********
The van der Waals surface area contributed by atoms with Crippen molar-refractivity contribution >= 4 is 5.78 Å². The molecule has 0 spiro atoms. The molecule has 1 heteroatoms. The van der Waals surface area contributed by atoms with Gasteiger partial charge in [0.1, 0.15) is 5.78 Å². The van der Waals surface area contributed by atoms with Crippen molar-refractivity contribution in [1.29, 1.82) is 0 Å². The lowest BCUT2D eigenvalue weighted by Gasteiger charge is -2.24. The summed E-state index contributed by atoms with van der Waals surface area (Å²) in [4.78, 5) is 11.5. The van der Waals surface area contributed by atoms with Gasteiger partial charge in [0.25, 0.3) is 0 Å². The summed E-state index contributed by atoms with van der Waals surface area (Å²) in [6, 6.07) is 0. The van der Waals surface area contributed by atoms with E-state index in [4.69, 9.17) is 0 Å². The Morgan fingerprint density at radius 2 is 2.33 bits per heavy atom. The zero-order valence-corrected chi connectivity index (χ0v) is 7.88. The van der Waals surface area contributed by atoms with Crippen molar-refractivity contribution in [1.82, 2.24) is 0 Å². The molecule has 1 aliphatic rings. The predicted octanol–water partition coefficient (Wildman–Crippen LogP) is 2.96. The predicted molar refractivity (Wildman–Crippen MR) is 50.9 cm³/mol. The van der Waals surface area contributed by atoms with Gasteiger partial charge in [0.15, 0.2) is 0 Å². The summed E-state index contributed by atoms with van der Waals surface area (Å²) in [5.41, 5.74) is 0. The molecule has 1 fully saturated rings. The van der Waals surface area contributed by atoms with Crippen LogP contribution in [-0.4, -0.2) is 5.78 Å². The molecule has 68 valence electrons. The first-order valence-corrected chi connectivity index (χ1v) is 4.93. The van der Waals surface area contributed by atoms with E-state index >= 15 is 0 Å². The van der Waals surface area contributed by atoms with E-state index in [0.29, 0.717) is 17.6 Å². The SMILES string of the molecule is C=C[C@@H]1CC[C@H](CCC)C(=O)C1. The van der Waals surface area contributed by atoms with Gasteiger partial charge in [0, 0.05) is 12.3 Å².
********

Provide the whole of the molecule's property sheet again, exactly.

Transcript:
The van der Waals surface area contributed by atoms with Crippen molar-refractivity contribution >= 4 is 5.78 Å². The molecule has 0 spiro atoms. The molecule has 1 heteroatoms. The van der Waals surface area contributed by atoms with Gasteiger partial charge in [0.1, 0.15) is 5.78 Å². The van der Waals surface area contributed by atoms with Crippen molar-refractivity contribution in [1.29, 1.82) is 0 Å². The lowest BCUT2D eigenvalue weighted by Gasteiger charge is -2.24. The summed E-state index contributed by atoms with van der Waals surface area (Å²) in [4.78, 5) is 11.5. The van der Waals surface area contributed by atoms with Gasteiger partial charge in [0.25, 0.3) is 0 Å². The summed E-state index contributed by atoms with van der Waals surface area (Å²) in [6, 6.07) is 0. The van der Waals surface area contributed by atoms with E-state index in [4.69, 9.17) is 0 Å². The Morgan fingerprint density at radius 2 is 2.33 bits per heavy atom. The zero-order valence-corrected chi connectivity index (χ0v) is 7.88. The van der Waals surface area contributed by atoms with Crippen molar-refractivity contribution in [1.82, 2.24) is 0 Å². The molecule has 1 aliphatic rings. The predicted octanol–water partition coefficient (Wildman–Crippen LogP) is 2.96. The predicted molar refractivity (Wildman–Crippen MR) is 50.9 cm³/mol. The van der Waals surface area contributed by atoms with Gasteiger partial charge in [0.15, 0.2) is 0 Å². The summed E-state index contributed by atoms with van der Waals surface area (Å²) in [5.41, 5.74) is 0. The molecule has 1 fully saturated rings. The van der Waals surface area contributed by atoms with Crippen LogP contribution in [-0.4, -0.2) is 5.78 Å². The molecule has 68 valence electrons. The first-order valence-corrected chi connectivity index (χ1v) is 4.93. The van der Waals surface area contributed by atoms with E-state index >= 15 is 0 Å². The van der Waals surface area contributed by atoms with E-state index in [0.29, 0.717) is 17.6 Å². The SMILES string of the molecule is C=C[C@@H]1CC[C@H](CCC)C(=O)C1. The van der Waals surface area contributed by atoms with Gasteiger partial charge in [0, 0.05) is 12.3 Å².